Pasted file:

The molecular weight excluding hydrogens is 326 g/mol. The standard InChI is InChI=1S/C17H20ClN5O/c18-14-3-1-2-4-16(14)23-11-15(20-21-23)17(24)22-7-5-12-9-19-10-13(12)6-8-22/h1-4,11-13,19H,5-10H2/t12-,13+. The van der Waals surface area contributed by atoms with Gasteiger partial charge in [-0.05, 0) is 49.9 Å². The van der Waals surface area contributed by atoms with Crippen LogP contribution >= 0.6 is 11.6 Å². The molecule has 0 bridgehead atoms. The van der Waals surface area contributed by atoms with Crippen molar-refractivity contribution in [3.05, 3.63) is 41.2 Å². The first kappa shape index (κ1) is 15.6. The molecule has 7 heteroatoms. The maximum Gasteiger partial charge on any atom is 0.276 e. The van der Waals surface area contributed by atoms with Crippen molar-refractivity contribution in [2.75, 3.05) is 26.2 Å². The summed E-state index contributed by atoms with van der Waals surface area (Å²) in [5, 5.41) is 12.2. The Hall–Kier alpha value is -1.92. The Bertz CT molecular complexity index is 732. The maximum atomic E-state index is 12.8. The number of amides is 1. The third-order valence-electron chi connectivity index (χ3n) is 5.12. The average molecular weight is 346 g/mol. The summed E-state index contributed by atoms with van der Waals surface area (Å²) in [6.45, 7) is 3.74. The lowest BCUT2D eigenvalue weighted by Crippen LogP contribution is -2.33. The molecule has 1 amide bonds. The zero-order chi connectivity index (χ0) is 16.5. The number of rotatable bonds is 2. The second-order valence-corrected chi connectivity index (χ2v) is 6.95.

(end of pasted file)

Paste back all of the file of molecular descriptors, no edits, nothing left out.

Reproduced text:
The molecular weight excluding hydrogens is 326 g/mol. The standard InChI is InChI=1S/C17H20ClN5O/c18-14-3-1-2-4-16(14)23-11-15(20-21-23)17(24)22-7-5-12-9-19-10-13(12)6-8-22/h1-4,11-13,19H,5-10H2/t12-,13+. The van der Waals surface area contributed by atoms with Gasteiger partial charge in [-0.05, 0) is 49.9 Å². The van der Waals surface area contributed by atoms with Crippen LogP contribution >= 0.6 is 11.6 Å². The molecule has 0 bridgehead atoms. The van der Waals surface area contributed by atoms with Crippen molar-refractivity contribution in [3.05, 3.63) is 41.2 Å². The first kappa shape index (κ1) is 15.6. The molecule has 7 heteroatoms. The maximum Gasteiger partial charge on any atom is 0.276 e. The van der Waals surface area contributed by atoms with Crippen molar-refractivity contribution in [2.75, 3.05) is 26.2 Å². The summed E-state index contributed by atoms with van der Waals surface area (Å²) in [5, 5.41) is 12.2. The Hall–Kier alpha value is -1.92. The Bertz CT molecular complexity index is 732. The maximum atomic E-state index is 12.8. The number of amides is 1. The third-order valence-electron chi connectivity index (χ3n) is 5.12. The average molecular weight is 346 g/mol. The summed E-state index contributed by atoms with van der Waals surface area (Å²) in [6.45, 7) is 3.74. The lowest BCUT2D eigenvalue weighted by Crippen LogP contribution is -2.33. The molecule has 1 amide bonds. The zero-order chi connectivity index (χ0) is 16.5. The number of rotatable bonds is 2. The second-order valence-corrected chi connectivity index (χ2v) is 6.95.